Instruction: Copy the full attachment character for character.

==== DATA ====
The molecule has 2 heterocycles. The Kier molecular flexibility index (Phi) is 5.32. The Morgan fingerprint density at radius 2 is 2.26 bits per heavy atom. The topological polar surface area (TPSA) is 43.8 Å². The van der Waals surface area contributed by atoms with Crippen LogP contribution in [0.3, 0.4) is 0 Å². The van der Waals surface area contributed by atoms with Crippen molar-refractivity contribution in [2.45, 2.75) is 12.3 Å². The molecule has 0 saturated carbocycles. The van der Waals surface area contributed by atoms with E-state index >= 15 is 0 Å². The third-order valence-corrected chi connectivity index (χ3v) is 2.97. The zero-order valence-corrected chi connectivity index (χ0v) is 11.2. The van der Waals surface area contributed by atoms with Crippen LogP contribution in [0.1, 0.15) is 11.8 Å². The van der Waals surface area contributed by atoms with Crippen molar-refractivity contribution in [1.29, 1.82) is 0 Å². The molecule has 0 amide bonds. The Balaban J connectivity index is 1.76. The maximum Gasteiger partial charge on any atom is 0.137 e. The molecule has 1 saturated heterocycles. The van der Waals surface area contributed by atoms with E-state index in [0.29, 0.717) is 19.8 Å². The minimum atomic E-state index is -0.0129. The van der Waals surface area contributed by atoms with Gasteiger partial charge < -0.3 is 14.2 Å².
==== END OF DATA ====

The molecule has 2 heterocycles. The Kier molecular flexibility index (Phi) is 5.32. The Morgan fingerprint density at radius 2 is 2.26 bits per heavy atom. The topological polar surface area (TPSA) is 43.8 Å². The van der Waals surface area contributed by atoms with Crippen LogP contribution in [0.3, 0.4) is 0 Å². The van der Waals surface area contributed by atoms with Crippen molar-refractivity contribution in [2.45, 2.75) is 12.3 Å². The molecule has 0 saturated carbocycles. The van der Waals surface area contributed by atoms with E-state index >= 15 is 0 Å². The third-order valence-corrected chi connectivity index (χ3v) is 2.97. The zero-order valence-corrected chi connectivity index (χ0v) is 11.2. The van der Waals surface area contributed by atoms with Crippen LogP contribution in [0.1, 0.15) is 11.8 Å². The van der Waals surface area contributed by atoms with Crippen molar-refractivity contribution in [1.29, 1.82) is 0 Å². The molecule has 0 amide bonds. The Balaban J connectivity index is 1.76. The maximum Gasteiger partial charge on any atom is 0.137 e. The molecule has 1 saturated heterocycles. The van der Waals surface area contributed by atoms with E-state index in [0.29, 0.717) is 19.8 Å². The minimum atomic E-state index is -0.0129. The van der Waals surface area contributed by atoms with Gasteiger partial charge < -0.3 is 14.2 Å².